Industrial Chiller Company puts experience into HVAC

Success in providing chillers for the Gold Coast Desalination Plant in Queensland and for the Boddington Gold Mine expansion project in Western Australia have heralded the entry of Summit Matsu Chillers into the HVAC sector.

The Gold Coast Desalination Plant, now under construction at Tugun on Queensland’s Gold Coast is being built by the GCD Alliance - a consortium of John Holland Constructions, Veolia Water Australia, Sinclair Knight Merz and Cardno.

The desalination plant is the largest desalination plant on the Eastern Seaboard and part of the construction involves the boring of two marine tunnels each 2.2km in length. When completed the plant will produce 125ML / day of fresh water.

The chilled water requirement was to cool the heads of the tunnel boring machines with tunneling is expected to take between 6 and 8 months. Cooling tower water could have been used but with the 2.2km pipe run each way, for each tunnel, this needed re-considering.

Summit Matsu Chillers worked on site with the customer and specified a SDA series chiller with screw compressor and shell and tube evaporator giving 245kW cooling with 24 deg C water discharge. The chiller was placed downstream from the cooling tower and was able to take enough temperature out of the water so that GCDA could reduce their pipe diameter from 300mm to 200mm. “The savings on pipework were significant” said Summit Matsu Chillers General Manager Daniel Rollston.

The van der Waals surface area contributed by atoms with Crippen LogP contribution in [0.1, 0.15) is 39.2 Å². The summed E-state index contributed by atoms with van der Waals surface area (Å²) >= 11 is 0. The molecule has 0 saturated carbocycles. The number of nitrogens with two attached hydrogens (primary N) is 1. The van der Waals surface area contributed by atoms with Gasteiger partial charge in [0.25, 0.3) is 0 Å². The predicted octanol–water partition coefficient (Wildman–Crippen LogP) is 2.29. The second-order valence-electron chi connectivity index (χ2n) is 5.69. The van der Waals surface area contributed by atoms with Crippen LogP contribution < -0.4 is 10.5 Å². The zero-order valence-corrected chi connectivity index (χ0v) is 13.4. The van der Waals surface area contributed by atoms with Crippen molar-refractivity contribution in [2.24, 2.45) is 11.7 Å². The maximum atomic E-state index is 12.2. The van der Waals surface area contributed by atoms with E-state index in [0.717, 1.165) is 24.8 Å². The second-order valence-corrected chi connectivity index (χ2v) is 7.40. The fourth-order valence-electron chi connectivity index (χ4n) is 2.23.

The Boddington Gold Mine (BGM) is located 130 kilometres southeast of Perth in Western Australia and has been in operation for nearly 25 years. After a shutdown and decommissioning period in 2001 the mine is now being expanded at a budget cost of $1.8bn to $2bn. Gold and copper ore will be open cut from the basement rock underneath the existing depleted oxide pits and the processing done on site.

It requires the construction of a new processing plant which will include a three-stage crushing circuit, single stage grinding, copper-gold flotation and gold leaching of the flotation residue by the carbon-in-leach (CIL) process.

During the construction phase an accommodation village for up to 1500 people is required with a permanent workforce estimated at 650. The project will take approximately 2.5years to construct, with first production planned for late 2008.

Summit Matsu Chillers was awarded the chiller contract for 2 SDA chiller models for the primary crusher chillers. The project documentation was extensive and Summit Matsu Chillers engineers have been working with BGM representatives in Boddington (WA), Colorado (USA), and Santiago (Chile).

“We are always open to ways to improve our procedure and business – even when that means reworking or improving drawings. But the inclusions and improvements demanded by large scale engineering customers like BGM, Worley Parsons, and Linde Gas have now become standard features on all models” said Rollston.